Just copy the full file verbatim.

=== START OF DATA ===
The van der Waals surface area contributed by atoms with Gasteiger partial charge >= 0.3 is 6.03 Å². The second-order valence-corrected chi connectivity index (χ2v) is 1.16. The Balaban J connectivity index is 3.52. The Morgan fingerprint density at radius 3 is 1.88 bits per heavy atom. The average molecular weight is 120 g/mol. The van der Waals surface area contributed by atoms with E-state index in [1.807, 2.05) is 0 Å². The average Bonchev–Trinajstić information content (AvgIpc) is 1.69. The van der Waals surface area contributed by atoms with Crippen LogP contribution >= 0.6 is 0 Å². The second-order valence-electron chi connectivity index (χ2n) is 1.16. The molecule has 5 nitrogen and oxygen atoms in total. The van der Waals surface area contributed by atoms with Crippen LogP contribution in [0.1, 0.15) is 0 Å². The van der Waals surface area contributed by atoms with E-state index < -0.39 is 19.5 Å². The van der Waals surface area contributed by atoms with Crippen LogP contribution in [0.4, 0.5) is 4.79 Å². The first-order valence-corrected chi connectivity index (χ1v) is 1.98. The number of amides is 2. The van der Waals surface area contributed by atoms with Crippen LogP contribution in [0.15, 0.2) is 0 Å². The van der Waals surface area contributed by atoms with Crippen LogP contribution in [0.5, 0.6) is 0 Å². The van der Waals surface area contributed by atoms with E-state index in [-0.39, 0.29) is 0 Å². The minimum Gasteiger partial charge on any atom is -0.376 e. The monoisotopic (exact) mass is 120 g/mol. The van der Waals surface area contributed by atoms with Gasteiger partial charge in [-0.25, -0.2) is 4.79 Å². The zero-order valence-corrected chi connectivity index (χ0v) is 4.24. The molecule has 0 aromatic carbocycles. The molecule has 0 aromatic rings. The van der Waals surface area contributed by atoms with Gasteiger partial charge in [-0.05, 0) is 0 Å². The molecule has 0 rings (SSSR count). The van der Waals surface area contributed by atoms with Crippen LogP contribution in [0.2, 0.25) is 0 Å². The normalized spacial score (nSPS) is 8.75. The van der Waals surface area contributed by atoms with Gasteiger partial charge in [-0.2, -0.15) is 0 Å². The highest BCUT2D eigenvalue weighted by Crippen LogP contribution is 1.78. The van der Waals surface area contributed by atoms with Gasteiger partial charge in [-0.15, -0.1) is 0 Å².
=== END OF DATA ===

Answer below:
The van der Waals surface area contributed by atoms with Gasteiger partial charge >= 0.3 is 6.03 Å². The second-order valence-corrected chi connectivity index (χ2v) is 1.16. The Balaban J connectivity index is 3.52. The Morgan fingerprint density at radius 3 is 1.88 bits per heavy atom. The average molecular weight is 120 g/mol. The van der Waals surface area contributed by atoms with E-state index in [1.807, 2.05) is 0 Å². The average Bonchev–Trinajstić information content (AvgIpc) is 1.69. The van der Waals surface area contributed by atoms with Crippen LogP contribution >= 0.6 is 0 Å². The second-order valence-electron chi connectivity index (χ2n) is 1.16. The molecule has 5 nitrogen and oxygen atoms in total. The van der Waals surface area contributed by atoms with Crippen LogP contribution in [0.1, 0.15) is 0 Å². The van der Waals surface area contributed by atoms with E-state index < -0.39 is 19.5 Å². The van der Waals surface area contributed by atoms with Crippen LogP contribution in [0.4, 0.5) is 4.79 Å². The first-order valence-corrected chi connectivity index (χ1v) is 1.98. The number of amides is 2. The van der Waals surface area contributed by atoms with Crippen LogP contribution in [0.15, 0.2) is 0 Å². The van der Waals surface area contributed by atoms with Crippen LogP contribution in [0.5, 0.6) is 0 Å². The van der Waals surface area contributed by atoms with E-state index in [-0.39, 0.29) is 0 Å². The minimum Gasteiger partial charge on any atom is -0.376 e. The monoisotopic (exact) mass is 120 g/mol. The van der Waals surface area contributed by atoms with Gasteiger partial charge in [-0.25, -0.2) is 4.79 Å². The zero-order valence-corrected chi connectivity index (χ0v) is 4.24. The molecule has 0 aromatic carbocycles. The molecule has 0 aromatic rings. The van der Waals surface area contributed by atoms with Gasteiger partial charge in [-0.05, 0) is 0 Å². The molecule has 0 rings (SSSR count). The van der Waals surface area contributed by atoms with Crippen LogP contribution in [0.2, 0.25) is 0 Å². The normalized spacial score (nSPS) is 8.75. The van der Waals surface area contributed by atoms with Gasteiger partial charge in [-0.2, -0.15) is 0 Å². The highest BCUT2D eigenvalue weighted by Crippen LogP contribution is 1.78. The van der Waals surface area contributed by atoms with Gasteiger partial charge in [-0.15, -0.1) is 0 Å².